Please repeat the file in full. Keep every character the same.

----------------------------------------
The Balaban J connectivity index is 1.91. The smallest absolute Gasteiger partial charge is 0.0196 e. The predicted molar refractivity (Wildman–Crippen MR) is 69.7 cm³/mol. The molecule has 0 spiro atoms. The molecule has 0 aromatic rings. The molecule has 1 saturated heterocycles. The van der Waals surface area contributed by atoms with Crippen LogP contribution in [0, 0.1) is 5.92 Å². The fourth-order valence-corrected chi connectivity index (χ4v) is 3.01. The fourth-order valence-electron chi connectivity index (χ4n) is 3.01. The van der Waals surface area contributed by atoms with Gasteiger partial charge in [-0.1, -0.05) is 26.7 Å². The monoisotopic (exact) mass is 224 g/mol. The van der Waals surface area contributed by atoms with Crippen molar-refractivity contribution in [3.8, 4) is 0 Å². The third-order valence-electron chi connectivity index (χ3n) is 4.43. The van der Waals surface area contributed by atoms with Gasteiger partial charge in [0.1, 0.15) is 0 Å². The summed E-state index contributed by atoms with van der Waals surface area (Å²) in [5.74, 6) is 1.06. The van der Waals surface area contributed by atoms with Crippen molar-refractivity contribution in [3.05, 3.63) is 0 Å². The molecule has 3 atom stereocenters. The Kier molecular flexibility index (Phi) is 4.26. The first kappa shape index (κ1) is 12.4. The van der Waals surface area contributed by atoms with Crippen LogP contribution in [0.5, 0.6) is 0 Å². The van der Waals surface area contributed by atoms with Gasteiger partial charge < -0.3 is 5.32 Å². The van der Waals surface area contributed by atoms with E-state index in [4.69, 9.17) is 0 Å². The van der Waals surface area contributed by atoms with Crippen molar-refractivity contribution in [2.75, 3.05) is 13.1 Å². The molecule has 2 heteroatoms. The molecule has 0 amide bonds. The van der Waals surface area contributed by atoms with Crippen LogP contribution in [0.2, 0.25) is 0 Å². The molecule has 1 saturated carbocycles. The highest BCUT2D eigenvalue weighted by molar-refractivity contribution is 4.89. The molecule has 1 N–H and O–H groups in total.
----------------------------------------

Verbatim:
The Balaban J connectivity index is 1.91. The smallest absolute Gasteiger partial charge is 0.0196 e. The predicted molar refractivity (Wildman–Crippen MR) is 69.7 cm³/mol. The molecule has 0 spiro atoms. The molecule has 0 aromatic rings. The molecule has 1 saturated heterocycles. The van der Waals surface area contributed by atoms with Crippen LogP contribution in [0, 0.1) is 5.92 Å². The fourth-order valence-corrected chi connectivity index (χ4v) is 3.01. The fourth-order valence-electron chi connectivity index (χ4n) is 3.01. The van der Waals surface area contributed by atoms with Gasteiger partial charge in [-0.1, -0.05) is 26.7 Å². The monoisotopic (exact) mass is 224 g/mol. The van der Waals surface area contributed by atoms with Crippen molar-refractivity contribution in [3.8, 4) is 0 Å². The third-order valence-electron chi connectivity index (χ3n) is 4.43. The van der Waals surface area contributed by atoms with Gasteiger partial charge in [0.1, 0.15) is 0 Å². The summed E-state index contributed by atoms with van der Waals surface area (Å²) in [5.74, 6) is 1.06. The van der Waals surface area contributed by atoms with Crippen molar-refractivity contribution in [3.05, 3.63) is 0 Å². The molecule has 3 atom stereocenters. The Kier molecular flexibility index (Phi) is 4.26. The first kappa shape index (κ1) is 12.4. The van der Waals surface area contributed by atoms with Crippen LogP contribution in [0.5, 0.6) is 0 Å². The van der Waals surface area contributed by atoms with Gasteiger partial charge < -0.3 is 5.32 Å². The van der Waals surface area contributed by atoms with E-state index in [4.69, 9.17) is 0 Å². The van der Waals surface area contributed by atoms with Crippen molar-refractivity contribution in [2.75, 3.05) is 13.1 Å². The molecule has 2 heteroatoms. The molecule has 0 amide bonds. The van der Waals surface area contributed by atoms with Crippen LogP contribution in [0.2, 0.25) is 0 Å². The molecule has 1 saturated carbocycles. The highest BCUT2D eigenvalue weighted by molar-refractivity contribution is 4.89. The molecule has 1 N–H and O–H groups in total.